Paper Example on Barbaric Image of America in Literary Texts

Published: 2021-07-28 17:48:44
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The outcomes of war are likely to produce atrocities depending on the brutal forces applied by the warring parties. United States involvement in wars with Iraq and Japan elicited reactions that portrayed America as a barbaric nation as far as its military invasion in these two nations was concerned. Various literary texts have been used in depicting Americas brutality when it comes to the wars it waged against Iraq and Japan. Anthony Shadids Night Draws Near and John Herseys Hiroshima are some of the literary texts that have explored elements of barbarism that America did through its attacks on Iraq and Japan respectively. This task will focus on drawing comparison between the works of these two scholars when it comes to tackling the theme of barbaric war involving America.

Comparison between Anthony Shadids Night Draws Near and John Herseys Hiroshima

Hiroshima by John Hersey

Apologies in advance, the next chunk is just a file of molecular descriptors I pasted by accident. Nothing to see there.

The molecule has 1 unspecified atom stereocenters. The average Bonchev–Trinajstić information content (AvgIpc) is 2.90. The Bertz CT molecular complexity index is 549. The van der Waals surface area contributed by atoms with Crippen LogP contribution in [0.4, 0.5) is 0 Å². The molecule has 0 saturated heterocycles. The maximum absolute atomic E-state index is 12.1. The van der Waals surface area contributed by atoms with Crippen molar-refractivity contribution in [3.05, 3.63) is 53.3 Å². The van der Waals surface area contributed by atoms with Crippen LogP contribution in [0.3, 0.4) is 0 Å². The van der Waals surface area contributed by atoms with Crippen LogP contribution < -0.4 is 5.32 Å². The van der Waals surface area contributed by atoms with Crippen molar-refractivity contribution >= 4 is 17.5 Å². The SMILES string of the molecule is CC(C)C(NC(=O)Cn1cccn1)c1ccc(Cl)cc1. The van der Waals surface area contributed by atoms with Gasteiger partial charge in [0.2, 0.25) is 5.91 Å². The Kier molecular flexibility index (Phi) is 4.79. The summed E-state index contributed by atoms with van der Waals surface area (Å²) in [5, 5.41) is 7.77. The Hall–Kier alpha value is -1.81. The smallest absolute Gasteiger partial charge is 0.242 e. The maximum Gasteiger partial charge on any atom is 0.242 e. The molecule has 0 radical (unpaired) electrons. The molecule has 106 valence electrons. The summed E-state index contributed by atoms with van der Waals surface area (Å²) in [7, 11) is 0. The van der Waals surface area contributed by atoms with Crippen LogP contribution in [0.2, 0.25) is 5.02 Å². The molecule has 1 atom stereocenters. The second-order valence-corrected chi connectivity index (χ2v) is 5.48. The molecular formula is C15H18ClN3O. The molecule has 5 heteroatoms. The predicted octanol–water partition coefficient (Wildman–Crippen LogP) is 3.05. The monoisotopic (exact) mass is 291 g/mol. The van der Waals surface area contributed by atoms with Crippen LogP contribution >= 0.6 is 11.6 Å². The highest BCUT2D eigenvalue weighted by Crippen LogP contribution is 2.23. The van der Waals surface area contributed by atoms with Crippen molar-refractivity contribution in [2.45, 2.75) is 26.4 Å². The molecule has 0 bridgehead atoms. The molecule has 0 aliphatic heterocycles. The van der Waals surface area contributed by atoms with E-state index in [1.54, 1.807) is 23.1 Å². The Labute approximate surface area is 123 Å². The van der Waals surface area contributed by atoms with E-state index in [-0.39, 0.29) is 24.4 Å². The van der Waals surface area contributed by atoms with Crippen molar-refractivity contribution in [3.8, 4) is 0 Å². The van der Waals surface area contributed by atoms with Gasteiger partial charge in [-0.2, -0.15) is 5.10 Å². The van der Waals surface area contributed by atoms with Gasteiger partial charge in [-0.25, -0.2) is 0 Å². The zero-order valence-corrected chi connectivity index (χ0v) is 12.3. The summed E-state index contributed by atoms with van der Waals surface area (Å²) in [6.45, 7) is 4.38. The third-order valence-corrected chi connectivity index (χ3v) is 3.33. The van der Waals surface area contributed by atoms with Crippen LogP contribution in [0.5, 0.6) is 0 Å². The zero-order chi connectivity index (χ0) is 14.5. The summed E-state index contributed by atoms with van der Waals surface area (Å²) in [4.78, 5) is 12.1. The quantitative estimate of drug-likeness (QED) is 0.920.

John Herseys Hiroshima is one of the texts addressing Americas acts of barbarism through its war on Japan. From the tales of the six atomic bomb survivors, these novel highlights elements of brutality and extreme cruelty applied by America when attacking Japan. In 1945. America dropped an atomic bomb on Hiroshima, leading to a critical humanitarian crisis in Japan. The use of the atomic bomb to revenge on Japan led to the wiping out of the entire Hiroshima city (Rathman 2). The cruelty of the Hiroshimas atomic bombings resulted in the long-term effects of the socio-economic and political settings of the country. Americas invasion immediately plunged Japan into a humanitarian crisis where the citizens were left in horror after the deaths of many Japanese and destruction of the whole city of Hiroshima.